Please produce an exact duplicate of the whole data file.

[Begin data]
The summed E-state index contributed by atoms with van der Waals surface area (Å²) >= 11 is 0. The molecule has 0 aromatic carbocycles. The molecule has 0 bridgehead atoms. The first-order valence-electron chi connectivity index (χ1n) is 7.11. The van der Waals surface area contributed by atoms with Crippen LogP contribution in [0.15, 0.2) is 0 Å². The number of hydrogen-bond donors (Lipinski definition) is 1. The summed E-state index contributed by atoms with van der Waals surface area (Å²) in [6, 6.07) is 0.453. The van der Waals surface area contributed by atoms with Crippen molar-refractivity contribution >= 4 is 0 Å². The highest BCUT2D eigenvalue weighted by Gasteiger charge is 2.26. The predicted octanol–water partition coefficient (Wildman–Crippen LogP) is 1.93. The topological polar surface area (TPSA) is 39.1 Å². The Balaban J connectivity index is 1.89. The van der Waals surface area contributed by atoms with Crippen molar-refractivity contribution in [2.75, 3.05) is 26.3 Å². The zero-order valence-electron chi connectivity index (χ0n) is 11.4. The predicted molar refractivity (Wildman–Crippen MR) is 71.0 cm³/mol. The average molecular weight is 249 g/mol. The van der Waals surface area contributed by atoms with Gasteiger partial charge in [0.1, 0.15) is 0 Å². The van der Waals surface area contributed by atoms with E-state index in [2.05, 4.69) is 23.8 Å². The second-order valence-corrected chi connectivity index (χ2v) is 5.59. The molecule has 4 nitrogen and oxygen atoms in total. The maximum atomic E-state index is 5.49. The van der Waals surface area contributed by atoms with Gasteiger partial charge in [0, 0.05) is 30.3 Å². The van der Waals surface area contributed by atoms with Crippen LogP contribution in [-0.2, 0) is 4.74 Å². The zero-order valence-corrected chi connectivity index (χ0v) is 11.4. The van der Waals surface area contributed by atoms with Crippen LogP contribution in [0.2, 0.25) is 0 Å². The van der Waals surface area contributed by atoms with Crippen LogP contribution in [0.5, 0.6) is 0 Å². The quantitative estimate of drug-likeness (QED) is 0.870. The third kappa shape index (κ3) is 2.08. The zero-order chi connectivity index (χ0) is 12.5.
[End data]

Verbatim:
The summed E-state index contributed by atoms with van der Waals surface area (Å²) >= 11 is 0. The molecule has 0 aromatic carbocycles. The molecule has 0 bridgehead atoms. The first-order valence-electron chi connectivity index (χ1n) is 7.11. The van der Waals surface area contributed by atoms with Crippen LogP contribution in [0.15, 0.2) is 0 Å². The number of hydrogen-bond donors (Lipinski definition) is 1. The summed E-state index contributed by atoms with van der Waals surface area (Å²) in [6, 6.07) is 0.453. The van der Waals surface area contributed by atoms with Crippen molar-refractivity contribution >= 4 is 0 Å². The highest BCUT2D eigenvalue weighted by Gasteiger charge is 2.26. The predicted octanol–water partition coefficient (Wildman–Crippen LogP) is 1.93. The topological polar surface area (TPSA) is 39.1 Å². The Balaban J connectivity index is 1.89. The van der Waals surface area contributed by atoms with Crippen molar-refractivity contribution in [2.75, 3.05) is 26.3 Å². The zero-order valence-electron chi connectivity index (χ0n) is 11.4. The predicted molar refractivity (Wildman–Crippen MR) is 71.0 cm³/mol. The average molecular weight is 249 g/mol. The van der Waals surface area contributed by atoms with Gasteiger partial charge in [0.1, 0.15) is 0 Å². The van der Waals surface area contributed by atoms with E-state index in [2.05, 4.69) is 23.8 Å². The second-order valence-corrected chi connectivity index (χ2v) is 5.59. The molecule has 4 nitrogen and oxygen atoms in total. The maximum atomic E-state index is 5.49. The van der Waals surface area contributed by atoms with Gasteiger partial charge in [0, 0.05) is 30.3 Å². The van der Waals surface area contributed by atoms with Crippen LogP contribution in [-0.2, 0) is 4.74 Å². The zero-order valence-corrected chi connectivity index (χ0v) is 11.4. The van der Waals surface area contributed by atoms with Crippen LogP contribution in [0.2, 0.25) is 0 Å². The van der Waals surface area contributed by atoms with Crippen LogP contribution in [0.5, 0.6) is 0 Å². The quantitative estimate of drug-likeness (QED) is 0.870. The third kappa shape index (κ3) is 2.08. The zero-order chi connectivity index (χ0) is 12.5.